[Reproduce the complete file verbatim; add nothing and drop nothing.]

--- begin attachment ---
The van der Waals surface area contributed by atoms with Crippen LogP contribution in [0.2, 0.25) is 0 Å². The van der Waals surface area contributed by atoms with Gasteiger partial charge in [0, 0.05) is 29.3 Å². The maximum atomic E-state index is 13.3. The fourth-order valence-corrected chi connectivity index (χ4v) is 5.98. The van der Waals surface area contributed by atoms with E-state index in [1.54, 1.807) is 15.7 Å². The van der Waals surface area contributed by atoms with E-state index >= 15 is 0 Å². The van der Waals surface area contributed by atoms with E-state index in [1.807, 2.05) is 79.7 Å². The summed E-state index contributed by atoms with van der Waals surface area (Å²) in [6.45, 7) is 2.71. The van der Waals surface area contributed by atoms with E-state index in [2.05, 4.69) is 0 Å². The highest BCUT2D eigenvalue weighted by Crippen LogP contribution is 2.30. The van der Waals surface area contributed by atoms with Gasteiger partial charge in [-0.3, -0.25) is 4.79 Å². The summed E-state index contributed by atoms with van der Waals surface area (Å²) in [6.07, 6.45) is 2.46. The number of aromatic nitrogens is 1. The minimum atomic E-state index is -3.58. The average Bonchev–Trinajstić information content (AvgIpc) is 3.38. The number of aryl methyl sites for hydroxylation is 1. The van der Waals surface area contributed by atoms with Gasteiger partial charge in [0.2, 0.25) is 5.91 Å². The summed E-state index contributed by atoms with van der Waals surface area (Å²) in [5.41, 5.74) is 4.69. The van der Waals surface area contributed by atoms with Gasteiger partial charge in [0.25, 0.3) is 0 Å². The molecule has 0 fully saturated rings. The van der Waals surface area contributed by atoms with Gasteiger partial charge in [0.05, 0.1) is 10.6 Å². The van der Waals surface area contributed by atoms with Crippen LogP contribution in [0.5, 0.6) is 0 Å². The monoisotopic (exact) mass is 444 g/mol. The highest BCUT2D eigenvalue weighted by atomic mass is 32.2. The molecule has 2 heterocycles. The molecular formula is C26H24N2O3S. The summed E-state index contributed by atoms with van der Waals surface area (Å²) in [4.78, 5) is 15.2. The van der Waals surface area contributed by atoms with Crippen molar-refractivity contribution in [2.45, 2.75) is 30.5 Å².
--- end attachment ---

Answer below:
The van der Waals surface area contributed by atoms with Crippen LogP contribution in [0.2, 0.25) is 0 Å². The van der Waals surface area contributed by atoms with Gasteiger partial charge in [0, 0.05) is 29.3 Å². The maximum atomic E-state index is 13.3. The fourth-order valence-corrected chi connectivity index (χ4v) is 5.98. The van der Waals surface area contributed by atoms with E-state index in [1.54, 1.807) is 15.7 Å². The van der Waals surface area contributed by atoms with E-state index >= 15 is 0 Å². The van der Waals surface area contributed by atoms with E-state index in [1.807, 2.05) is 79.7 Å². The summed E-state index contributed by atoms with van der Waals surface area (Å²) in [6.45, 7) is 2.71. The van der Waals surface area contributed by atoms with E-state index in [2.05, 4.69) is 0 Å². The highest BCUT2D eigenvalue weighted by Crippen LogP contribution is 2.30. The van der Waals surface area contributed by atoms with Gasteiger partial charge in [-0.3, -0.25) is 4.79 Å². The summed E-state index contributed by atoms with van der Waals surface area (Å²) in [6.07, 6.45) is 2.46. The number of aromatic nitrogens is 1. The minimum atomic E-state index is -3.58. The average Bonchev–Trinajstić information content (AvgIpc) is 3.38. The number of aryl methyl sites for hydroxylation is 1. The van der Waals surface area contributed by atoms with Gasteiger partial charge in [0.2, 0.25) is 5.91 Å². The summed E-state index contributed by atoms with van der Waals surface area (Å²) in [5.41, 5.74) is 4.69. The van der Waals surface area contributed by atoms with Gasteiger partial charge in [0.25, 0.3) is 0 Å². The molecule has 0 fully saturated rings. The van der Waals surface area contributed by atoms with Gasteiger partial charge in [0.05, 0.1) is 10.6 Å². The van der Waals surface area contributed by atoms with Crippen LogP contribution in [0.5, 0.6) is 0 Å². The monoisotopic (exact) mass is 444 g/mol. The highest BCUT2D eigenvalue weighted by atomic mass is 32.2. The molecule has 2 heterocycles. The molecular formula is C26H24N2O3S. The summed E-state index contributed by atoms with van der Waals surface area (Å²) in [4.78, 5) is 15.2. The van der Waals surface area contributed by atoms with Crippen molar-refractivity contribution in [2.45, 2.75) is 30.5 Å².